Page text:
Old Town Saginaw, a 12-block area on the National Register of Historic Places, was first settled in 1822 when the U.S. Military built a fort where Court and Hamilton Streets now intersect. A year later, the fort was abandoned, but fur traders and farmers took over the buildings and a small settlement took root.
Between the 1860's and1890's, a lumber boom resulted in money flowing into the area and the construction of elegant buildings in the Italianate, Queen Anne and Georgian Revival styles.
Even after the lumber bubble burst, the area survived, but by the turn of the 21st century, many of the old buildings were empty and/or in need of repair.
As the Great Recession ended, a quiet resurgence in Old Town Saginaw took hold. And Saginaw native Tom Germain, who now lives in California, decided it was time to restore buildings that had been in his family for years.
In the summer of 2014, Tom and his former college roommate, Ann Arbor Builders' owner Alex de Parry, acquired ownership of the first property from multiple family members and formed a partnership to restore it.
The P. C. Andre Building
Located at the corner of Michigan Avenue and Court Street, the P. C. Andre building was originally constructed in the 1870's by former Saginaw mayor Peter C. Andre.
Five retail spaces were located within the building and architectural details graced its exterior, as shown in one of the earliest known photographs.
But all semblance of its vintage was lost when, in 1953, cornices, brackets and other defining architectural details were removed and the building was covered with metal panels to give it a "modern" look for a new anchor tenant, a Rexall drug store.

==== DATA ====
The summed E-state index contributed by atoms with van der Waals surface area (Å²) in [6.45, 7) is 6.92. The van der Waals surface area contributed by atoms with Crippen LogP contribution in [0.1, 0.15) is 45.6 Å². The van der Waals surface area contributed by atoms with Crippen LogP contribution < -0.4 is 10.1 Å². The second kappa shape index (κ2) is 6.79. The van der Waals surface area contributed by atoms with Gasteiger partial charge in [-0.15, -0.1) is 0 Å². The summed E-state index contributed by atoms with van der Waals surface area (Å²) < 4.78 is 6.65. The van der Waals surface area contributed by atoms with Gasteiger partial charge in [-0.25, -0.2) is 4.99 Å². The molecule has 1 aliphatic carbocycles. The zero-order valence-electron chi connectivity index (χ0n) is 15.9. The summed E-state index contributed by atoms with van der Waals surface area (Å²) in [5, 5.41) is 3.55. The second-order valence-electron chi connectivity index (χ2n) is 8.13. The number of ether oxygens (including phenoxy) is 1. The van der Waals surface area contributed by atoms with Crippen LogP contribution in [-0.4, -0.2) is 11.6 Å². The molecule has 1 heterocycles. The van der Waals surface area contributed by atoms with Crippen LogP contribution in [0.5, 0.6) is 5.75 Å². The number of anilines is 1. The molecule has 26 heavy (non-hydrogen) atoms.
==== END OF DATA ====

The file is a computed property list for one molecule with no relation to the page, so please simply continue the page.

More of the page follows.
As shown below, the building, in 2014, looked nothing like the original.
Most exciting - and most challenging - was restoring the exterior to its original facade, including replacing the original cornices and bracketry.
And exterior renovation came with a surprise. As metal panels were removed (photo below), we discovered a mural, on the Michigan Street side, that had been painted when Hinds sold out to Reynold Pankonin and it became the Weinberg-Pankonin Drug Store in 1946, before Rexall moved in.
On the Court Street side, under the metal siding, was the name "Hinds and Weinberg," the drug store that operated in the space from 1921 through 1946.
Determined to restore both badly damaged murals, we turned to long time Saginaw resident and artist Jim Fives who instantly recognized them as the work of prolific Saginaw artist Ike Kozak.
Jim used paint chips to match the original colors and set about recreating the murals, much to the delight of many Saginaw residents who remembered them from their childhoods.
Inside, extensive interior work transformed the spaces.
The exterior facade and interior retail spaces were completed in September 2015.
Today, businesses are thriving in the building, including the only business, Bauer's Jewelry, that leased space when renovation began. Remarkably, Bauer's first opened in 1891 in the very space it leases today...and it has operated there continuously except for a 20-year period between 1952 and 1972.
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